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Cornwall Management Ltd. v. Thor United Corp.

United States District Court, Second Circuit

October 8, 2013

CORNWALL MANAGEMENT LTD. and OLEG SOLOVIEV a/k/a OLEG VALENTINOVICH SOLOVIEV, Plaintiffs,
v.
THOR UNITED CORP. a/k/a THOR UNITED CORPORATION, JOHN DOE THOR ENTITIES, ATLANT CAPITAL HOLDINGS, LLC, OLEG BATRACHENKO a/k/a OLEG BATRATCHENKO, a/k/a O.
v.
BATRACHENKOV, PETER KAMBOLIN, NORTH 3RD DEVELOPMENT, LLC and ABRAHAM BENNUN, Defendants.

OPINION & ORDER

LOUIS L. STANTON, District Judge.

Plaintiffs Cornwall Management Ltd. ("Cornwall") and Oleg Soloviev ("Soloviev") bring this diversity action against defendants Thor United Corp., John Doe Thor Entities (collectively, "Thor"), Atlant Capital Holdings, LLC ("Atlant"), Oleg Batrachenko ("Batrachenko"), Peter Kambolin ("Kambolin"), North 3rd Development, LLC ("North 3rd Development"), and Abraham Bennun ("Bennun"), alleging common law fraud related to the sale of a real estate investment property in Williamsburg, Brooklyn ("the Williamsburg property").

Atlant and Kambolin move to dismiss the amended complaint pursuant to Fed.R.Civ.P. 12(b) (1) for lack of subject matter jurisdiction, and pursuant to Fed.R.Civ.P. 12(b) (6) for failure to state a claim upon which relief can be granted. Bennun and North 3rd Development also move to dismiss the amended complaint for legal insufficiency under Rule 12(b) (6). Cornwall and Soloviev move for leave to amend the complaint, for alternative service on Batrachenko, and for jurisdictional discovery concerning Batrachenko.

For the reasons that follow, the requisite diversity of citizenship among the parties is lacking, the court has no subject matter jurisdiction over this action, and therefore the complaint is dismissed.

BACKGROUND[1]

In September 2007, Cornwall (represented by Soloviev), entered into two contracts with Thor (represented by Batrachenko), pursuant to which Cornwall lent Thor a total of $2.2 million for the development of the Williamsburg, Brooklyn property. See Am. Compl. ¶¶ 37-41. Thor and its affiliate company Atlant (represented by defendants Batrachenko and Kambolin respectively) subsequently promised in a July 2010 arrangement ("the 2010 Arrangement") to repay the 2007 contract loans from the sale proceeds of the Williamsburg property if Cornwall and Soloviev agreed to extend the loans and refrain from taking legal action. Id . ¶¶ 52, 58. Cornwall and Soloviev allege that "Bennun advised Kambolin and Batrachenko to make this proposal" and drafted the 2010 Arrangement. Id . ¶ 53.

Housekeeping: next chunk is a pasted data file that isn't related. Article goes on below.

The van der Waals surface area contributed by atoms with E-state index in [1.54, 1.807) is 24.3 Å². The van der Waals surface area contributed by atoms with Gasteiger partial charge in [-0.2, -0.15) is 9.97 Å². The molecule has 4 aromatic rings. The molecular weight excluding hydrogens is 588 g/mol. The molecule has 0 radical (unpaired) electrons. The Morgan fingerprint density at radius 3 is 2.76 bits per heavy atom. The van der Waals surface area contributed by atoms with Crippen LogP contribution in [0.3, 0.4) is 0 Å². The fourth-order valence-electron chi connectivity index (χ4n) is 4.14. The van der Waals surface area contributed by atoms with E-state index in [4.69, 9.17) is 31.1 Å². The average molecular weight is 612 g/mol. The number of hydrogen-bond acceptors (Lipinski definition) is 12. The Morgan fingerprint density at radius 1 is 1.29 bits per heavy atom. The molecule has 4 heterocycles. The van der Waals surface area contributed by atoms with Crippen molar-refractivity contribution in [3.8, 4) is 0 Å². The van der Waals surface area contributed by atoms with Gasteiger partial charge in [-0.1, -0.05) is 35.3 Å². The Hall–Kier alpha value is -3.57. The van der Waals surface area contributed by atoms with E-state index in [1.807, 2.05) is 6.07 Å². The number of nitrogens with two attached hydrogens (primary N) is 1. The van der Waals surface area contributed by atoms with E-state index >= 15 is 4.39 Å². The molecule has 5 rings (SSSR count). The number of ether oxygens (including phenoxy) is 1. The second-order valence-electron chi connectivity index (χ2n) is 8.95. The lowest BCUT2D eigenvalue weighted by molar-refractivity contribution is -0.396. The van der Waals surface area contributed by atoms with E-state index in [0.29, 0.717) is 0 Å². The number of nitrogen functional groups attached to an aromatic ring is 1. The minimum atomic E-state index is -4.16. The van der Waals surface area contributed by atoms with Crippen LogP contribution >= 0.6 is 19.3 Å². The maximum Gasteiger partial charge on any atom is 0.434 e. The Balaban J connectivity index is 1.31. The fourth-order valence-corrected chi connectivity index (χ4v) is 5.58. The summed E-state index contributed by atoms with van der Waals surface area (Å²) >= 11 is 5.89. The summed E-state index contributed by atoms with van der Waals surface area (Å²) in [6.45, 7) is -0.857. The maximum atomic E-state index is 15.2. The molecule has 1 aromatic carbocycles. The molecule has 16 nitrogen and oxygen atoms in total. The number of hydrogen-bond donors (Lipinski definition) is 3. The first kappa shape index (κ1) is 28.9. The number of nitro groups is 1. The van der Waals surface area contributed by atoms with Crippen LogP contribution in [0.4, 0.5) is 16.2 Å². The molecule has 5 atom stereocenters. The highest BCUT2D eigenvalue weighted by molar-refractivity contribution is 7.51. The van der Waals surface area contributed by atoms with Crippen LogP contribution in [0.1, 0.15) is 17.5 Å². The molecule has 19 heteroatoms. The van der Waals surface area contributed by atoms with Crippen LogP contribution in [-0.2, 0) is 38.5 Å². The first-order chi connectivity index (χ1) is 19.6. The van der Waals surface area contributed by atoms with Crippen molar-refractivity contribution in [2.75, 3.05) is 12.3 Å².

The gravamen of the Amended Complaint is that the defendants engaged in fraud by entering into the 2010 Arrangement, a contract which they had no intent to perform. Id . ¶ 61. Cornwall and Soloviev allege that Kambolin and Batrachenko concurrently negotiated a "short" sale (i.e., for less than its value) of the Williamsburg property to Bennun and the defendants now refuse to repay the loans although they have sufficient funds to do so. See id. ¶¶ 62-71. "If the defendants disclosed their plans to short sell the Williamsburg property, plaintiffs would have commenced earlier legal actions to recover their monies." Id . ¶ 128.

Cornwall and Soloviev are both foreign parties. Cornwall is a Nevis corporation with its principal place of business in Charlestown, Nevis, while Soloviev is a Russian citizen who currently resides in Moscow, Russia. Id . ¶¶ 9-10. In the Amended Complaint, Cornwall and Soloviev allege that Batrachenko is a United States citizen who resides in New Jersey and is the co-founder and principal of Thor USA, a New York corporation, and other affiliated companies. Id . ¶¶ 11, 14. Atlant is a Delaware limited liability company with its principal place of business in New York, New York, and North 3rd Development LLC is a New York limited liability company with its principal place of business in New York, New York. Id . ¶¶ 13, 16. Kambolin and Bennun are United States citizens who reside in New York, New York. Id . ¶¶ 15, 17.

DISCUSSION

Plaintiffs assert federal jurisdiction pursuant to 7 U.S.C. § 25(c), 28 U.S.C. §§ 1331, 1332(a), and 1367(a). 7 U.S.C. 25(c) grants district courts jurisdiction for private rights of action under the Commodities Exchange Act ("CEA"), which concerns and regulates dealings in commodities. Neither the loans nor the real estate is a commodity.[2] The parties make no mention or argument regarding federal question or supplemental jurisdiction in their papers; no support for any such concept is given; and those recitals in the amended complaint are considered abandoned. The sole issue is whether there is diversity jurisdiction.

Atlant and Kambolin contend that dismissal is appropriate because Batrachenko is a U.S. citizen domiciled abroad in Russia, and therefore the court does not have jurisdiction under 28 U.S.C. § 1332. In response, Cornwall and Soloviev argue that Batrachenko is domiciled in New York, so there is diversity jurisdiction.

1.

"A case is properly dismissed for lack of subject matter jurisdiction under Rule 12(b)(1) when the district court lacks the statutory or constitutional power to adjudicate it." Makarova v. U.S. , 201 F.3d 110, 113 (2d Cir. 2000).

28 U.S.C. 1332 grants the district courts jurisdiction over cases between "citizens of a State" and "citizens or subjects of a foreign State." United States citizens domiciled abroad are not "citizens of a State." They are not "citizens or subjects of a foreign State." Thus, a suit naming such persons as parties cannot be based ...


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